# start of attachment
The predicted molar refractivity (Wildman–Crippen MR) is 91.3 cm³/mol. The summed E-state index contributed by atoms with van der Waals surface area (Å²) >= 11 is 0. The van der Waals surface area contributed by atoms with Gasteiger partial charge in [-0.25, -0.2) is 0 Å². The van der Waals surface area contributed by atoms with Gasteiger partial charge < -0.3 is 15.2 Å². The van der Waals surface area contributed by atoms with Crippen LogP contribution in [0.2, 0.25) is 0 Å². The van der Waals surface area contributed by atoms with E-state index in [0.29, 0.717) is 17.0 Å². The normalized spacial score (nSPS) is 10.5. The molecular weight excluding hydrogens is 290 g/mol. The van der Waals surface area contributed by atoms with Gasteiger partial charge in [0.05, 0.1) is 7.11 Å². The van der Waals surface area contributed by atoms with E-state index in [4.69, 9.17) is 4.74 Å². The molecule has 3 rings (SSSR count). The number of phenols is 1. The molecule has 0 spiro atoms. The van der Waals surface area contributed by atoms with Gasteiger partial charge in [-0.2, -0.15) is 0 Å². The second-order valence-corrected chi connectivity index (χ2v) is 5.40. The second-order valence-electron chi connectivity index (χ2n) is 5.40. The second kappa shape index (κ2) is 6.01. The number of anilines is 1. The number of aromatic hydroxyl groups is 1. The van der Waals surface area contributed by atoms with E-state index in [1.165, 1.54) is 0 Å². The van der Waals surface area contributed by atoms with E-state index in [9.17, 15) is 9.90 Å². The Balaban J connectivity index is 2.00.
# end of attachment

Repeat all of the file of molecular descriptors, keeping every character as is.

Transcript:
The predicted molar refractivity (Wildman–Crippen MR) is 91.3 cm³/mol. The summed E-state index contributed by atoms with van der Waals surface area (Å²) >= 11 is 0. The van der Waals surface area contributed by atoms with Gasteiger partial charge in [-0.25, -0.2) is 0 Å². The van der Waals surface area contributed by atoms with Gasteiger partial charge < -0.3 is 15.2 Å². The van der Waals surface area contributed by atoms with Crippen LogP contribution in [0.2, 0.25) is 0 Å². The van der Waals surface area contributed by atoms with E-state index in [0.29, 0.717) is 17.0 Å². The normalized spacial score (nSPS) is 10.5. The molecular weight excluding hydrogens is 290 g/mol. The van der Waals surface area contributed by atoms with Gasteiger partial charge in [0.05, 0.1) is 7.11 Å². The van der Waals surface area contributed by atoms with E-state index in [4.69, 9.17) is 4.74 Å². The molecule has 3 rings (SSSR count). The number of phenols is 1. The molecule has 0 spiro atoms. The van der Waals surface area contributed by atoms with Gasteiger partial charge in [-0.2, -0.15) is 0 Å². The second-order valence-corrected chi connectivity index (χ2v) is 5.40. The second-order valence-electron chi connectivity index (χ2n) is 5.40. The second kappa shape index (κ2) is 6.01. The number of anilines is 1. The number of aromatic hydroxyl groups is 1. The van der Waals surface area contributed by atoms with E-state index in [1.165, 1.54) is 0 Å². The van der Waals surface area contributed by atoms with E-state index in [9.17, 15) is 9.90 Å². The Balaban J connectivity index is 2.00.